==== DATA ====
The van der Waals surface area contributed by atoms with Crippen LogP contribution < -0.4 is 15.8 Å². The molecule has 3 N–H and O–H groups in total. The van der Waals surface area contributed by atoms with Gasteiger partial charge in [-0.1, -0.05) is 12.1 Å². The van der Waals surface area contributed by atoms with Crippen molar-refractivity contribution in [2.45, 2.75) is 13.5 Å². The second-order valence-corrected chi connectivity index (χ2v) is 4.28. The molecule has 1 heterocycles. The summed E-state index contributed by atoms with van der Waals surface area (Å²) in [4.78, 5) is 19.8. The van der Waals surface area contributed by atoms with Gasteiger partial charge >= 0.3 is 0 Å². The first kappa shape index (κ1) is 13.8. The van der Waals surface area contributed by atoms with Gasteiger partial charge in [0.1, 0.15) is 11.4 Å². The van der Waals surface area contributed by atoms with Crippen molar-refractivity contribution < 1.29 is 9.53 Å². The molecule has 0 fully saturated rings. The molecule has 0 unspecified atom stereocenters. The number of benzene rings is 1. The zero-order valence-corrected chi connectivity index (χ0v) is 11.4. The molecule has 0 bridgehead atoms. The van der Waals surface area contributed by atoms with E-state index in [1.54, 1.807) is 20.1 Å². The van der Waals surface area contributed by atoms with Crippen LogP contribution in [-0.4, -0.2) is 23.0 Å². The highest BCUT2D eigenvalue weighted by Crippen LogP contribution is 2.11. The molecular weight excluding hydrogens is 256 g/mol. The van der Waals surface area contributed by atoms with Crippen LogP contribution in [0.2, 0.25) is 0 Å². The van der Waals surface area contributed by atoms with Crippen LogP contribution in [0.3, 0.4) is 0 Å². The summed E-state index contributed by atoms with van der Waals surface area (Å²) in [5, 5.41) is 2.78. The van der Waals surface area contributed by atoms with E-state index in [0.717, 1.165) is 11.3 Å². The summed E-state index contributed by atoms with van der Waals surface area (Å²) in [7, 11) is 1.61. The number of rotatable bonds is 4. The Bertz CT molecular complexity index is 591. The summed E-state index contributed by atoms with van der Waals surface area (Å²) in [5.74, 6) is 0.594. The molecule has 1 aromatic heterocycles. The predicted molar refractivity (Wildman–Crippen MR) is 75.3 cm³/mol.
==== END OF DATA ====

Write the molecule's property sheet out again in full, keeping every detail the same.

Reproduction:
The van der Waals surface area contributed by atoms with Crippen LogP contribution < -0.4 is 15.8 Å². The molecule has 3 N–H and O–H groups in total. The van der Waals surface area contributed by atoms with Gasteiger partial charge in [-0.1, -0.05) is 12.1 Å². The van der Waals surface area contributed by atoms with Crippen molar-refractivity contribution in [2.45, 2.75) is 13.5 Å². The second-order valence-corrected chi connectivity index (χ2v) is 4.28. The molecule has 1 heterocycles. The summed E-state index contributed by atoms with van der Waals surface area (Å²) in [4.78, 5) is 19.8. The van der Waals surface area contributed by atoms with Gasteiger partial charge >= 0.3 is 0 Å². The first kappa shape index (κ1) is 13.8. The van der Waals surface area contributed by atoms with Gasteiger partial charge in [0.1, 0.15) is 11.4 Å². The van der Waals surface area contributed by atoms with Crippen molar-refractivity contribution < 1.29 is 9.53 Å². The molecule has 0 fully saturated rings. The molecule has 0 unspecified atom stereocenters. The number of benzene rings is 1. The zero-order valence-corrected chi connectivity index (χ0v) is 11.4. The molecule has 0 bridgehead atoms. The van der Waals surface area contributed by atoms with E-state index in [1.54, 1.807) is 20.1 Å². The van der Waals surface area contributed by atoms with Crippen LogP contribution in [-0.4, -0.2) is 23.0 Å². The highest BCUT2D eigenvalue weighted by Crippen LogP contribution is 2.11. The molecular weight excluding hydrogens is 256 g/mol. The van der Waals surface area contributed by atoms with Crippen LogP contribution in [0.2, 0.25) is 0 Å². The van der Waals surface area contributed by atoms with Crippen LogP contribution in [0.3, 0.4) is 0 Å². The summed E-state index contributed by atoms with van der Waals surface area (Å²) in [5, 5.41) is 2.78. The van der Waals surface area contributed by atoms with E-state index in [0.717, 1.165) is 11.3 Å². The summed E-state index contributed by atoms with van der Waals surface area (Å²) in [7, 11) is 1.61. The number of rotatable bonds is 4. The Bertz CT molecular complexity index is 591. The summed E-state index contributed by atoms with van der Waals surface area (Å²) in [5.74, 6) is 0.594. The molecule has 1 aromatic heterocycles. The predicted molar refractivity (Wildman–Crippen MR) is 75.3 cm³/mol.